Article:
Posts Tagged ‘Spirituality’

Classical Yoga

Wednesday, August 5th, 2009

Indian Vedic wisdom originated in remote antiquity and covers a wide range of knowledge including astronomy, mathematics, grammar, philosophy and physical health matters.

Yoga is one of the six classical schools of philosophy and was established as a system by the early Rishis and saints with Patanjali and Shankara being amongst those best known and followed ever since their written work dating several centuries before the time of Christ.

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Experiences in Meditation

Thursday, July 30th, 2009

The Meditation experience is unique to each one – variable enough to be exciting time after time. It offers a familiar path of retreat providing refreshment you seek for your mind and soul.

In whatever guise, meditation brings us realization of some kind when we find or suddenly ‘see’ or understand  a simple solution to a previous complexity or even gain a new perception of old ideas. We can also discover something entirely new from our passive state of mind.

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The Guru

Friday, July 24th, 2009

The desire to find a spiritual teacher or Guru is usually innate in the spiritual seeker who yearns not only for a mentor but for a spiritual ‘parent’ above and beyond all the skills and the limitations of physical parents, friends, guides and teachers.

Many of us are enriched through our education and our selected reading that encourages and inspires us to feel confident about living our lives. We are satisfied by making contact with other and sometimes similar people, philosophies and principles but rely upon our inner voice of intuition.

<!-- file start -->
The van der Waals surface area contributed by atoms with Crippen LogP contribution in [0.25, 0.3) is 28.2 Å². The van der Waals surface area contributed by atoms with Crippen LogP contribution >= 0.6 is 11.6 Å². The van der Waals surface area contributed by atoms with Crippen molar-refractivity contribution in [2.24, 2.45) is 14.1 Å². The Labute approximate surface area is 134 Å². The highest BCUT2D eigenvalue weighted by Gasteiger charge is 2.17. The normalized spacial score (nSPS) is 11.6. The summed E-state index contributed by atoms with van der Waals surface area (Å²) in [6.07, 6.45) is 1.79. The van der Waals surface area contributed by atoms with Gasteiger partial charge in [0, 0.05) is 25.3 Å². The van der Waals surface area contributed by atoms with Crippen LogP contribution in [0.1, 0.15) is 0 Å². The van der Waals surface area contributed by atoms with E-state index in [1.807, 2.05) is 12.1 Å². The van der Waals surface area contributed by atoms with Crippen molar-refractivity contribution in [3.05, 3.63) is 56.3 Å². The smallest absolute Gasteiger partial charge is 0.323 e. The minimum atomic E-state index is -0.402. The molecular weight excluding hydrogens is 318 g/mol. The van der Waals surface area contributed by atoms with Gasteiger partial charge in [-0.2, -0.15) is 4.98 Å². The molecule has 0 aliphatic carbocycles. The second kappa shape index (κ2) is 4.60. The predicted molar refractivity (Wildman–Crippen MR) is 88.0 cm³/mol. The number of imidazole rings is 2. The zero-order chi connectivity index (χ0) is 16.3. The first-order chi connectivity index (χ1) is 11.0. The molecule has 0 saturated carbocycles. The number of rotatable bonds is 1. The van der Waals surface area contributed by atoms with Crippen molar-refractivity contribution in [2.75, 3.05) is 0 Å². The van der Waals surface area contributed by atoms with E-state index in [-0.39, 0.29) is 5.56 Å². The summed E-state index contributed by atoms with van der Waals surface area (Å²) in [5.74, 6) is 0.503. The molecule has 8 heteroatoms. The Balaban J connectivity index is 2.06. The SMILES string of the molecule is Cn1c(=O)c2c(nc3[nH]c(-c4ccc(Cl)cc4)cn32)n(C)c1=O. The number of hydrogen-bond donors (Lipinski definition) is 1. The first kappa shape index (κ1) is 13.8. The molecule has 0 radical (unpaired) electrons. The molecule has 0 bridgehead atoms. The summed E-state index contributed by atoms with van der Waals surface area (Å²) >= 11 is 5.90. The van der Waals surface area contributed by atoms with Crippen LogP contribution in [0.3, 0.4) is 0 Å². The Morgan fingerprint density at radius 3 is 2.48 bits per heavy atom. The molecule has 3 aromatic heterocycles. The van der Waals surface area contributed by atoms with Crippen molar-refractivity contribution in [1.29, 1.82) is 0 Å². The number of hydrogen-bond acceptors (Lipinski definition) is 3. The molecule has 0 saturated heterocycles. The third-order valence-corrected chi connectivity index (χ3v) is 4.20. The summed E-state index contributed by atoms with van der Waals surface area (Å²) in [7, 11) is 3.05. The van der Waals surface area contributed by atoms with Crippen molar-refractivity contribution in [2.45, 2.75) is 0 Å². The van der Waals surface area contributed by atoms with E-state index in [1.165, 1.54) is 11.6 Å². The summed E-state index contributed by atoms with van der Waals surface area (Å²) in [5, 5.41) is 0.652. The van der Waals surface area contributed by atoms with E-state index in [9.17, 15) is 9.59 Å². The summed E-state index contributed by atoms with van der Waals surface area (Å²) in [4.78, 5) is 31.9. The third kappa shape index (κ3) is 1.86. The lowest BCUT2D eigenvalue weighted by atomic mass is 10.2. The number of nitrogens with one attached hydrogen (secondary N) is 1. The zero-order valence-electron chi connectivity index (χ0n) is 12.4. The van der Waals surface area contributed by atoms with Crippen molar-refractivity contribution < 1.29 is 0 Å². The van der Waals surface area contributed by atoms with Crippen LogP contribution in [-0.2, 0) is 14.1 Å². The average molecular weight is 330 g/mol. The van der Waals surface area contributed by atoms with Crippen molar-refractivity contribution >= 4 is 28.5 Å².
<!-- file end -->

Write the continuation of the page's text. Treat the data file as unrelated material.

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Dharma

Thursday, July 9th, 2009

From a western point of view, in attempting to understand and embrace the qualities and traditions of worth from other cultures, there are certain limitations. If we are to be sincere in our motivation and respectful in our application of any traditions of other cultures we must also be accurate in our understanding of their meaning.

Western students of Yoga are at present happily embracing much of the philosophies and ideologies attributed to Hindu and Buddhist faiths. Many are enriched by their extended knowledge and understanding that will help them in striving for excellence in their lives, their actions and their behaviour.

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Samadhi – State of One-Ness

Friday, July 3rd, 2009

In speaking of Samadhi we are referring to the supreme states of human consciousness when, beyond the petty ego, an individual occasionally is released into the universal consciousness beyond, to taste the Reality which exists in the patterned beauty of the infinite life in which we are a part and to which we are usually blind.

These expansions of consciousness are rare but well known enough by account, to allow us to accept that we also have a potential to experience the same.

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Devas – Subtle Beings in Nature

Wednesday, July 1st, 2009

The beliefs of all philosophers, now confirmed by science, acknowledge that all forms of varying grades of matter, from the gross material to the subtlest, are animated by natural energies and intelligence – from the most infinitesimal to the astronomical magnitudes of the cosmos.

If we would open our minds to the existence of an unseen order of spiritual intelligence in beings animating all nature and its forms, we would begin to know the life within the form, just as the astronomer or scientist aspires to seek an understanding of the universal intelligence and power that directs the cosmos.